If you don't need the value of a variable, assign it to the special variable
As far as Python is concerned, there is actually nothing special about
_; it's just another legal identifier name like any other.
However, for most "lint"-style tools (hopefully including PyDev)—and, more importantly, human readers—it has the special meaning that "I don't need this variable, I'm only putting something here because the API/syntax/whatever requires it". Which means they won't warn you for not using it.
_, content = myfunc()
And yes, you are right that this is often more readable than
myfunc(). Not only that, but it helps you catch a few more errors—if
myfunc() doesn't have exactly two members, the tuple assignment will throw, but the
Very, very rarely, this is not a good idea because the value is something that you want to be garbage collected as soon as possible, and binding it to
_ instead of just not binding it at all (e.g., via
) delays that.
More seriously, this does conflict with a different idiom that also makes special use of
_: Code that uses
gettext for internationalization typically does:
_ = gettext.gettext
from gettext import gettext as _
Obviously you can't use
_ as both the gettext shortcut and the meaningless identifier. (You could actually get away with it, because the
gettext meaning is bound at module-global level, and the meaningless identifier should only be used inside function bodies… but still, it's a very bad idea to try, because at some point you will end up using the
_ in a function after you've assigned a local value that shadows it.) Nothing's forcing you to use
_ in either case—but if you use anything else, you are likely to confuse readers (and possibly the same linting tool you're looking to pacify in the first place). So, you have to decide which one is more important to you in any given project. (And usually, if you're using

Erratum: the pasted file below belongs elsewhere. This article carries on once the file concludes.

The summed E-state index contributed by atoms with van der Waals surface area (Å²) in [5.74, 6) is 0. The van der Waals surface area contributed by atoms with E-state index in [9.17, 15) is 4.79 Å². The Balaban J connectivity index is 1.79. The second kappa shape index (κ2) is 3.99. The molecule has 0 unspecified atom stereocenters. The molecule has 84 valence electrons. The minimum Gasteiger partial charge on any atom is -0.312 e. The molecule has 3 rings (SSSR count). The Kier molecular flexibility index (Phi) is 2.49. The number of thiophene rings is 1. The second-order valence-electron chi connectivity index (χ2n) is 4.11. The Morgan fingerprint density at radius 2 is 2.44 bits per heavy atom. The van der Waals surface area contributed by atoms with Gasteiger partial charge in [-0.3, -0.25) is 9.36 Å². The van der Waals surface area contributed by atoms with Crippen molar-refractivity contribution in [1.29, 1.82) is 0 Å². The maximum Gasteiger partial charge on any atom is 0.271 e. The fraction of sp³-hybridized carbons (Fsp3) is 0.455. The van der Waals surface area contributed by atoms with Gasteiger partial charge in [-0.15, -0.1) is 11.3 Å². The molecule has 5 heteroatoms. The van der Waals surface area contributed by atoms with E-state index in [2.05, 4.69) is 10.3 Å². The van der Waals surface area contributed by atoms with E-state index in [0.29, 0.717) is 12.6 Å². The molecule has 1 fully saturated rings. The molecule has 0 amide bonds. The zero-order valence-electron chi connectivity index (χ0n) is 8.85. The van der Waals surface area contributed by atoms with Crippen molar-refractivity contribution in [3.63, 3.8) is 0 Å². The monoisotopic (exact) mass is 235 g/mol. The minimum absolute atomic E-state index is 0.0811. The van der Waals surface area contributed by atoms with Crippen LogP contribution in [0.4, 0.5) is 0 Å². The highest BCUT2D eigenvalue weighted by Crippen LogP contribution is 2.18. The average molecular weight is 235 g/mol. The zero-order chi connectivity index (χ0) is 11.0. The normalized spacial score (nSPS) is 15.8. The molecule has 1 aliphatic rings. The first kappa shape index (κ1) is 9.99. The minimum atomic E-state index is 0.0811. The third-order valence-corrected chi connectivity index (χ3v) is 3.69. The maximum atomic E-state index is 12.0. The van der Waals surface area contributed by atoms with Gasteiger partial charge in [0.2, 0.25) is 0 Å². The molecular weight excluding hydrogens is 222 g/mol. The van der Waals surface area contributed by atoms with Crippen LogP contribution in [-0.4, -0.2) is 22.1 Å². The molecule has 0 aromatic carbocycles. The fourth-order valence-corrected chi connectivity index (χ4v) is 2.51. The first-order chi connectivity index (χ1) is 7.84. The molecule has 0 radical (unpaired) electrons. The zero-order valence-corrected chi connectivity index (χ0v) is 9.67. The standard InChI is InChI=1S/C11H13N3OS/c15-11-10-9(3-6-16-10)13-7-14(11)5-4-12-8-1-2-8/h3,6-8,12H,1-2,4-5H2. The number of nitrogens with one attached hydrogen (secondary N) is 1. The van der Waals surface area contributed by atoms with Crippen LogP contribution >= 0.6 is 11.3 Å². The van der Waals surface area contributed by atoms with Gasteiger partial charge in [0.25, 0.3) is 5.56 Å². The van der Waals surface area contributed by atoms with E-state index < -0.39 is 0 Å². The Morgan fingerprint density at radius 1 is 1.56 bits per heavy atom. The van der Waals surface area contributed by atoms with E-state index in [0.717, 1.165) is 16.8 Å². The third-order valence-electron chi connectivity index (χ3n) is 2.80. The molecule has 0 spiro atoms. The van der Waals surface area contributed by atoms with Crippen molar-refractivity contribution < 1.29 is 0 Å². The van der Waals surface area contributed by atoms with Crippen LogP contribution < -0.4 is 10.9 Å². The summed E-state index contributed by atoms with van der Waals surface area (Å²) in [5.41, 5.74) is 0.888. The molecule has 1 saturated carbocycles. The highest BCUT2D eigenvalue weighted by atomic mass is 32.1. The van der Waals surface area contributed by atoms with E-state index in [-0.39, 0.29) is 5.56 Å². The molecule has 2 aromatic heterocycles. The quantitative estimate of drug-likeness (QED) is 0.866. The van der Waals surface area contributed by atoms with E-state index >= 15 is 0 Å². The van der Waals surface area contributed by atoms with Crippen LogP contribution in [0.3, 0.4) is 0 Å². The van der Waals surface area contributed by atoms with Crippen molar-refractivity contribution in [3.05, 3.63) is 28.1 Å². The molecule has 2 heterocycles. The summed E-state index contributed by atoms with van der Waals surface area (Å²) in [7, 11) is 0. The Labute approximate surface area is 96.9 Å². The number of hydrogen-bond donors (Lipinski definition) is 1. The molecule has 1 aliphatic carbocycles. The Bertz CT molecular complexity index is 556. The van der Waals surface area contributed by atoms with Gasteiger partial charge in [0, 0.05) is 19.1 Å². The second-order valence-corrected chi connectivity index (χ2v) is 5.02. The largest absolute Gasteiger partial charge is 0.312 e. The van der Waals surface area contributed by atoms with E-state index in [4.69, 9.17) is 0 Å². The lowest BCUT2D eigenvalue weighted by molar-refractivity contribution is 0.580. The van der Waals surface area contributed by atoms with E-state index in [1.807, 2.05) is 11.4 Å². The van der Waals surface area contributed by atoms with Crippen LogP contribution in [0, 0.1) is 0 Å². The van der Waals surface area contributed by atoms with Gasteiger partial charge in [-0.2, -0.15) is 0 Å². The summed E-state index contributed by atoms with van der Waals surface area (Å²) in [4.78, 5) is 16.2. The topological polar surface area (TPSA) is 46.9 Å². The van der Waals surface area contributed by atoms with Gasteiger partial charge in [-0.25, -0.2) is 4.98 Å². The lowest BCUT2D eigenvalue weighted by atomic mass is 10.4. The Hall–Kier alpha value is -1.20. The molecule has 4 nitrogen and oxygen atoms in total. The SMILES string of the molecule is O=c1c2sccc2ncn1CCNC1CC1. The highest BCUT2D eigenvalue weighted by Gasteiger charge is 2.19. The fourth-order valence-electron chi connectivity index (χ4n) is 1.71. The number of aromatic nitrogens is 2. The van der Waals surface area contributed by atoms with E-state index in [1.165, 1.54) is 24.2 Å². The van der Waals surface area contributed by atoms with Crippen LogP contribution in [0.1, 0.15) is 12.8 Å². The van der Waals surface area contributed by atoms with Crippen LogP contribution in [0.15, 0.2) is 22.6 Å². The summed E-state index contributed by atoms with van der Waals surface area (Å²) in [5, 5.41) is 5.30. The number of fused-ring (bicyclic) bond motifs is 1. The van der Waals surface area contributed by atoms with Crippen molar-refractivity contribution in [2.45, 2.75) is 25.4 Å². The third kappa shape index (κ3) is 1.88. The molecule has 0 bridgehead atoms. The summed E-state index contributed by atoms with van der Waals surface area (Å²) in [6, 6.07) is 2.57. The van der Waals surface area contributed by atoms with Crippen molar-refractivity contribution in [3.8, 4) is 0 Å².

gettext, that's going to be the more important one.)
If you're repeatedly calling
myfunc and disposing of some of the values, you might want to consider writing a wrapper function:
_, content = myfunc()
Then your code can just do:
content = mywrapperfunc()
This has a number of advantages:
- It's obviously easier to read than anything that requires you to remember that you want the second half of a tuple which is in index 2 of the sequence that's returned by
- It gives you a place to put a nice name (hopefully nicer than
mywrapperfunc) and/or comments/docstrings, in case it isn't trivial.
- It means that if you later change
myfunc so the value you want is now in index 3 instead of 2, and the second member of a 3-element tuple instead of a 2-element tuple, you only need to change
mywrapperfunc instead of 20 different lines of code.
- It also means that if you later want to use a conflicting
_ idiom (e.g., to i18n your code with
gettext), you only need to change it in one place.
One side note: In the interactive interpreter,
_ does have a special meaning: it's bound to the result of the last interactive command. But that doesn't mean you can't use
_ in the interactive interpreter. (In fact, it's even better there, because anything you stash there is immediately overwritten, so the very rare GC problem doesn't come up.)